She continued the moves of the dance, too well-bred to risk social disapprobation by slapping the Earl across his undeniably handsome but cruel face and storming off, but no sooner had the dance finished than she retreated to her mama and begged to be taken home, pleading a headache.
It was not long before the Earl found his own mother and encouraged her home. Reluctantly she allowed herself to be persuaded from Sir John Laxom's flattering attentions, and agreed. Once she had taken herself to bed, the Earl found himself with one arm leaning on the overmantel, a highly polished boot resting on the fireguard as he stared down into the empty grate in the drawing room, wondering if he might find his way to the new hell of which the Duke had spoken. He angrily conceded that he did not know enough to find it, and was no longer sure how pleased the Duke would be to see him there. With that option denied him, he was not in the mood to find other company tonight. He wanted Caroline with an intensity which took him by surprise; her continued absence had brought him to a new level of frustration. He could always find a lightskirt to release his desires, but the Earl had seen the results of the pox. So he took himself off to bed.
Once his valet had left the room, leaving the Earl in bed, Iphicles' hand went straight to his cock. He thought back to that scene in the Duke's drawing room as his hand moved slowly over his hardening cock, needing release but wanting to prolong the pleasure as long as possible. One finger stroked over the smooth head, and he remembered Caroline's tongue doing the same thing to him. He imagined how it would feel if she were to kneel before him, as the woman at the Duke's had knelt before her partner, so that he could thrust his cock deep into her mouth. As he thought back to that night, he remembered the sounds from Hazell and Farraday. Without volition, he found himself remembering the way Farraday had pushed desperately into Hazell's hand. Iphicles' hand moved faster, his hips lifting as he thrust into his own hand, feeling the sudden wetness of the tip of his cock. Eyes closed, teeth biting into his lip to keep quiet, he thrust faster, thinking of the woman on her knees, taking his cock, taking all of it into her moist mouth as Farraday's moans grew louder, and then the Duke's voice in his ear asked him what he thought. He exploded into his hand, gasping and sweating at the release.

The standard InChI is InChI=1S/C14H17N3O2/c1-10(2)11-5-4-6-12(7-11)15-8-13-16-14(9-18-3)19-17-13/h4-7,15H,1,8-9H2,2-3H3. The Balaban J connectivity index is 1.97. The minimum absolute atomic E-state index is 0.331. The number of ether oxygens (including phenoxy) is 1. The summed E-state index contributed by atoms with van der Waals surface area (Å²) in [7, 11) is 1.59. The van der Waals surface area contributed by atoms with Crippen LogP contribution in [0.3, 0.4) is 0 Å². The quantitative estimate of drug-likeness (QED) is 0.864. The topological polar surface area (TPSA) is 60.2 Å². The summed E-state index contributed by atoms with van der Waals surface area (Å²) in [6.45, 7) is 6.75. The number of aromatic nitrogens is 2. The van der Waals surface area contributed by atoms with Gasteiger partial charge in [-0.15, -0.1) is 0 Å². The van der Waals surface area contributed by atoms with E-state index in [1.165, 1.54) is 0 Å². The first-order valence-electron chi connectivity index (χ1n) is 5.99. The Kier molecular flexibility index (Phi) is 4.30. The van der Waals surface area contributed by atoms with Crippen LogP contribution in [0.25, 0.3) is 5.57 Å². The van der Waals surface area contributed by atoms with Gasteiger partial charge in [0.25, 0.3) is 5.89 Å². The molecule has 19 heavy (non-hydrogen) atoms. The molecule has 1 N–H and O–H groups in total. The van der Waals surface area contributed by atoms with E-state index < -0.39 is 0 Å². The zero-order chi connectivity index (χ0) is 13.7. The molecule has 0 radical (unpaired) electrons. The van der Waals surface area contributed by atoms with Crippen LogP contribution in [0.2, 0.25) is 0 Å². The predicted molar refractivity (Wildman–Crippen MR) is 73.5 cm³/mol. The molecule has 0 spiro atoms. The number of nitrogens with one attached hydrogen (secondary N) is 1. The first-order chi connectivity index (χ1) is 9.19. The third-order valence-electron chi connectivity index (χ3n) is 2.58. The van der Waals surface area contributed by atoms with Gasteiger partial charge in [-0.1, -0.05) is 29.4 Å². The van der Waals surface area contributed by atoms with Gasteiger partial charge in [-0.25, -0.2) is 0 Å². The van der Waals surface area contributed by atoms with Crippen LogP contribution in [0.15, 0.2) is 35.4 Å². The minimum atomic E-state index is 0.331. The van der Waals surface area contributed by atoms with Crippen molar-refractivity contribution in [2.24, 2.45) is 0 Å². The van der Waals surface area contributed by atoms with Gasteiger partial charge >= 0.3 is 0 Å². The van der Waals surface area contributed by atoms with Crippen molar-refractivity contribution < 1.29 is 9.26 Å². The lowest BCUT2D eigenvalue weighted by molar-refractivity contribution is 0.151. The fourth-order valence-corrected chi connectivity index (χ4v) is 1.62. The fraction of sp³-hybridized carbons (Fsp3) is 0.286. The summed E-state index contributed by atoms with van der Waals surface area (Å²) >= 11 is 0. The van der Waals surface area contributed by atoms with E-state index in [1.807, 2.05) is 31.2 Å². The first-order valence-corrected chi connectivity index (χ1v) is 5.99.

He lay for a moment before turning over, wiping the cum from his hand onto the sheet and closing his eyes. But sleep eluded him still; that same scene, the sound of the Duke's voice in his ear, kept haunting him. It wasn't long before his hand was slowly stroking his cock again, gradually bringing it back to hardness while his other hand began to move across his nipples, touching, then rolling them between his fingers as he worked his full cock. He heard again Farraday's wild sounds of delight as he impaled himself on Hazell's fingers, and tried to discipline his mind, to bring back the mental picture of the man and woman in front of him, but all he could see were bodies, naked and entwined, pleasuring one another, and he could no longer tell who they were.